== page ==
Ouachita Parish Schools Superintendent Don Coker.JPG

A former coach who pleaded guilty to beating up a Sterlington High School Student last year was transferred to West Monroe High School, because the teacher posed “no risk” to student safety, the superintendent says.

Goode, 39, was arrested in April 2017 for beating up Chandler Jones, a Sterlington High School student, and providing Jones and other Sterlington youth with alcohol. According to Jones, Goode beat him up and called him an expletive for not holding his liquor. Several witnesses confirmed Jones’ account.

Ouachita Parish Schools Superintendent Don Coker told The Ouachita Citizen earlier this week the school system spent more than 40 hours investigating Goode’s conduct. Goode has been a school system employee for 10 years and currently works at West Monroe High School as a classroom teacher, according to Coker.

“It was determined that his continued employment posed no risk to the safety of our students,” Coker said in a prepared statement.

In his prepared statement, Coker addressed the “allegations” against Goode, though Goode entered a no contest plea of guilty to simple battery of Jones in July 2017. A restraining order prohibits Goode from having contact with Jones, who was 16 at the time. The restraining order remains in effect until July 2019.

Last week, The Ouachita Citizen published an extensive news report about the incident, based on arrest reports by several Ouachita Parish sheriff’s deputies, court records and testimony offered during an Aug. 9 hearing before the Louisiana State Police Commission. At the conclusion of the Aug. 9 hearing, the State Police Commission agreed to send a letter to the Ouachita Parish School Board, expressing outrage that Goode was still an employee in the school system in light of the violent incident last year.

In his remarks to The Ouachita Citizen, Coker claimed the newspaper failed to include the school system’s “side of the story,” though he declined to explain what that perspective entailed, citing state laws preventing the disclosure of personnel matters.

Goode could not be reached to answer whether he would allow the school system to release any records the school system may possess related to its investigation of the incident involving Goode and the students.

“It’s all personnel information,” said Coker, of the school system’s internal investigation. “We’re not planning on releasing it. You can’t get it. Nope, can’t get it.”

“I’m sorry you wrote that story,” Coker added. “Unfortunately, we couldn’t tell our side of the story and all the work we had done. It was real one-sided, and created a tremendous amount of trouble for us.”

School Board President Jerry Hicks pointed out that education reforms under former Gov. Bobby Jindal in 2012 limited the School Board’s involvement in personnel matters. Thanks to the revision of education laws in 2012, the superintendent and school principals are the final authority in all personnel decisions, not members of the local school board.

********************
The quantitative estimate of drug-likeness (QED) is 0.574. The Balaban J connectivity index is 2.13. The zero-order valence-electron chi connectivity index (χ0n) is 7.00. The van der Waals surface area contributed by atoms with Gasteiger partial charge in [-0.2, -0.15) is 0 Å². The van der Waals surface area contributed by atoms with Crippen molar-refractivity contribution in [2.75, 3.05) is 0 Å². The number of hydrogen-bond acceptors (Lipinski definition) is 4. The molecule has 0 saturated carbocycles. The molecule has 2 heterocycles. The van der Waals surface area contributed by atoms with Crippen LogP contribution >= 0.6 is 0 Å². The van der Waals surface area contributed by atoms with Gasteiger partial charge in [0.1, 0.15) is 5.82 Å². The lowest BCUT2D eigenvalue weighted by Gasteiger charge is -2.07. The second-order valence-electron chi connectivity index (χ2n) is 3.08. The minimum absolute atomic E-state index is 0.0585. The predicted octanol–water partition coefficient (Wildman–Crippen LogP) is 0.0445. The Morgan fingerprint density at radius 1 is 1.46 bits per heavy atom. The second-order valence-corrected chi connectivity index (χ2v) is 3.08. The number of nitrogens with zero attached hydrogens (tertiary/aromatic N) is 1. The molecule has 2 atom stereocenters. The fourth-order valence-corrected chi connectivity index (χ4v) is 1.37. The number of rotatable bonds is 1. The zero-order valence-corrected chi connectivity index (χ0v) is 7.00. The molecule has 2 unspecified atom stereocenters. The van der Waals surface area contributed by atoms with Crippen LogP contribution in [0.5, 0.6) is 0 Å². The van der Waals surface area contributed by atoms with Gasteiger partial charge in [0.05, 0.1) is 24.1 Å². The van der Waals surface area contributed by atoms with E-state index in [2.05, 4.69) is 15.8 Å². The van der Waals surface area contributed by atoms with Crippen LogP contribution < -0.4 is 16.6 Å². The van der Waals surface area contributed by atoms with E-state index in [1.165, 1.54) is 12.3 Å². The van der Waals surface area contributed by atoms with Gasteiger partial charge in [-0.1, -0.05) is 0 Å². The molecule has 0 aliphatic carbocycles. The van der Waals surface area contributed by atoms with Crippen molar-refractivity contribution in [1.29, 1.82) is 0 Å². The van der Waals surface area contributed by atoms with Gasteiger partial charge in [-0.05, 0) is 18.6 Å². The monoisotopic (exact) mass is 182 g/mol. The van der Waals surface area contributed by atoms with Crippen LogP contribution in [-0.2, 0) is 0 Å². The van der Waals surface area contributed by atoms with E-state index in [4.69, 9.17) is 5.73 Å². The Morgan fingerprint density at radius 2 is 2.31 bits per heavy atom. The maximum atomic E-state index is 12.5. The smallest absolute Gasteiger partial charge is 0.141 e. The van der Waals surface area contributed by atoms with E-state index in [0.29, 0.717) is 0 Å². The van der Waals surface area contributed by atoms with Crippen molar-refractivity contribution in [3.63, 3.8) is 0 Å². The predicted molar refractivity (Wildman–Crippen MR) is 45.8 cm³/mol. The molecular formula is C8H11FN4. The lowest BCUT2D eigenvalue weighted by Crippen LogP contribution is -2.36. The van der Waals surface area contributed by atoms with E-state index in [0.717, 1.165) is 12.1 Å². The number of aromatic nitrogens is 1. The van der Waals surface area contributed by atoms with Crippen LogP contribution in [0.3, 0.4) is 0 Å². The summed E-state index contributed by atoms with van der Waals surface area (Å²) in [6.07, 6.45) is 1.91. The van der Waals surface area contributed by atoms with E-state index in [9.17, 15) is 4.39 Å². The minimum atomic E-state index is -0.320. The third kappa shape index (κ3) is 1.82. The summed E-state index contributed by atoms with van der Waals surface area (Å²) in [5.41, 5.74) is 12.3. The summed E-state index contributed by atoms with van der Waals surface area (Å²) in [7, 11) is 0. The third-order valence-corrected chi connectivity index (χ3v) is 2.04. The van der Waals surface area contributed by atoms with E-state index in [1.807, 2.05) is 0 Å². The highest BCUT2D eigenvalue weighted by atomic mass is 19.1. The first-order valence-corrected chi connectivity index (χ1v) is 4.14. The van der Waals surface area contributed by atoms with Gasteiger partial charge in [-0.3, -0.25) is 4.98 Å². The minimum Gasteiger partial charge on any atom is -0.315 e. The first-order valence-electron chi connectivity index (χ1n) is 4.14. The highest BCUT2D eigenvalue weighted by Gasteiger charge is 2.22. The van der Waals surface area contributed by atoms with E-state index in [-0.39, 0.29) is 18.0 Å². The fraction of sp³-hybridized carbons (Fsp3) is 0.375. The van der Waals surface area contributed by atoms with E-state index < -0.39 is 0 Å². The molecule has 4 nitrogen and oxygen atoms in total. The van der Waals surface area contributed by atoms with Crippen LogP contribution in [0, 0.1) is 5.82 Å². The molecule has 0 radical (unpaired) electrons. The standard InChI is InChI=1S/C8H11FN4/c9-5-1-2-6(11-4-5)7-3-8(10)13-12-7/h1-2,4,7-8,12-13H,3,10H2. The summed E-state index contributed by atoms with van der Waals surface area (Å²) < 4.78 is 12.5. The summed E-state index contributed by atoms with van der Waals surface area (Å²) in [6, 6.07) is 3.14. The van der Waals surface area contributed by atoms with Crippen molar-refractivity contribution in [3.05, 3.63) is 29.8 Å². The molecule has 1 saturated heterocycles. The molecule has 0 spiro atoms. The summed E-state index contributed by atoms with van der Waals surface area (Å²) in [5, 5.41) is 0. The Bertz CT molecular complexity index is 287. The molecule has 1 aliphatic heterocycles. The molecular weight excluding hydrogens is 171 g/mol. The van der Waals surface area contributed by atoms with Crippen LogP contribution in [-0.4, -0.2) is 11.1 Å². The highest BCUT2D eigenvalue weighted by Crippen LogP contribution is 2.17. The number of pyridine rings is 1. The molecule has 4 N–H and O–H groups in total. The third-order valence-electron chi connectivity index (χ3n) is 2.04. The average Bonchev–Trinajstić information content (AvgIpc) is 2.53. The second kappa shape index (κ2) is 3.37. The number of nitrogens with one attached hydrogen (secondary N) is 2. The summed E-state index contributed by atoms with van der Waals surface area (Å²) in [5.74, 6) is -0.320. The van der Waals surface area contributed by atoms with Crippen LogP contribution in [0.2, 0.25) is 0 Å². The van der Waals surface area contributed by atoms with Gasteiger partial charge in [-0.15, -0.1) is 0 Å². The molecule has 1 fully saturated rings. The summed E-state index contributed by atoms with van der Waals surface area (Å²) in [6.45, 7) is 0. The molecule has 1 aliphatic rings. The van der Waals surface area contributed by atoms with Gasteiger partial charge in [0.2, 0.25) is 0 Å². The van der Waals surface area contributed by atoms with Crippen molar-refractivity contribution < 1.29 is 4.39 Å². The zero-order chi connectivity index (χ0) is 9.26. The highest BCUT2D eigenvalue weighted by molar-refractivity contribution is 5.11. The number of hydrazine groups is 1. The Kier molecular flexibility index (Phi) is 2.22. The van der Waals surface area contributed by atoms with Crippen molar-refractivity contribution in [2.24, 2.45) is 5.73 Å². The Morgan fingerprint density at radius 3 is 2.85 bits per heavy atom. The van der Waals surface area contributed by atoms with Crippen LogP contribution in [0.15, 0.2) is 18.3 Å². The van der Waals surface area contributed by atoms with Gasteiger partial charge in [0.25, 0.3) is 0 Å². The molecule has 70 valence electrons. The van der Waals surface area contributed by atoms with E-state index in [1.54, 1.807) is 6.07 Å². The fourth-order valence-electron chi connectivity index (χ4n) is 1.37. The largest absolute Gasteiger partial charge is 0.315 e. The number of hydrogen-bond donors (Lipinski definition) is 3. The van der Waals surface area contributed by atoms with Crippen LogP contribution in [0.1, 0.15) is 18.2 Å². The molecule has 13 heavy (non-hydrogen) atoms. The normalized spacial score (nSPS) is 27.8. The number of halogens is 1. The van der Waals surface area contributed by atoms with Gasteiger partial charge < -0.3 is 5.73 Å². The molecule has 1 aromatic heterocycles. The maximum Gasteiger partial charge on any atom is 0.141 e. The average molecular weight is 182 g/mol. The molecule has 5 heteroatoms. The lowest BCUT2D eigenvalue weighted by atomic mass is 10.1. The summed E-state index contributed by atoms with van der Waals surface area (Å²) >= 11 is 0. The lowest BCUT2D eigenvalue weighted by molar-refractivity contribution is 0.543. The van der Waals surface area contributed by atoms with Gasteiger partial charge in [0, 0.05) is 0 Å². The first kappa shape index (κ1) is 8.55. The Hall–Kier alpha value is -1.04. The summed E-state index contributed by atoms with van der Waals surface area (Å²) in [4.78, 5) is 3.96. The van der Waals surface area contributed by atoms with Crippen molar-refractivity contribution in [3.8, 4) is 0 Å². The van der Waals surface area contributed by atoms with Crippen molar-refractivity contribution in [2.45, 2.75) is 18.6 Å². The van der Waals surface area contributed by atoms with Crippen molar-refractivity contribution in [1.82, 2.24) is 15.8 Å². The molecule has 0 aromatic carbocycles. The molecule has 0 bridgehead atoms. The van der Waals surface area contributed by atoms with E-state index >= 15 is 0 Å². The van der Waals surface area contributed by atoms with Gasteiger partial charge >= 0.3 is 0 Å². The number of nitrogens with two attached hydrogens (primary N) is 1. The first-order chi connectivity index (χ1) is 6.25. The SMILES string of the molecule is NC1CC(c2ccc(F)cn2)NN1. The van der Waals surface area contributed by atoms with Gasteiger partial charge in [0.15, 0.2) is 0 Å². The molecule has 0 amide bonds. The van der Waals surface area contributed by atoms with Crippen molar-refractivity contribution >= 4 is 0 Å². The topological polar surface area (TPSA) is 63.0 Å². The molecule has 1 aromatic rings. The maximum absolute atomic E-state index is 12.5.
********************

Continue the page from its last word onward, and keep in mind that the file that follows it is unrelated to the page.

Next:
“As the School Board, we don’t have anything to do with personnel,” Hicks said. “It’s all the superintendent and the principal.”

“We only have one. We hire and fire the superintendent. That’s the only person,” Hicks added.

Coker’s full statement to the newspaper is reprinted below.

“Members of the press have inquired about the employment of Mr. Jack Goode, a teacher with our district. We wish to confirm that Mr. Goode is employed as a teacher only and does not coach. State law prohibits us from discussing the details of any personnel matter, and our district complies with that law. At the same time, we can advise that Mr. Goode has been employed with Ouachita Parish Schools for ten years. The allegations against him, related to an off-campus incident in April 2017, were thoroughly investigated by the district in cooperation with other local agencies. It was determined that his continued employment posed no risk to the safety of our students.”

(2) comments


What an outrage! It's incomprehensible that a week after this expose was initially published, Coker (an obvious rank amateur) chose to circle the wagons, and the best response he could produce was that a highly researched and well documented piece of investigative journalism "created a tremendous amount of trouble for us". The Urban Meyer scandal pales in comparison to this story, though unfortunately there will be no national attention given to it. Otherwise, Coker would have to tuck tail and run.

Joe Citizen


So we have a crime that was committed, the suspect (whom is a teacher and is entrusted with our children’s safety and well being) pleads no contest (meaning guilty), and the school district and superintendent personally says he is “safe around students” but refuses to release any of “their” investigation for public review.
The school board is unable to take action, due to law, but are able to hold the superintendent responsible. Sounds like to me the school board needs to hold the superintendent responsible for the teachers actions since the superintendent won’t hold the teacher responsible.

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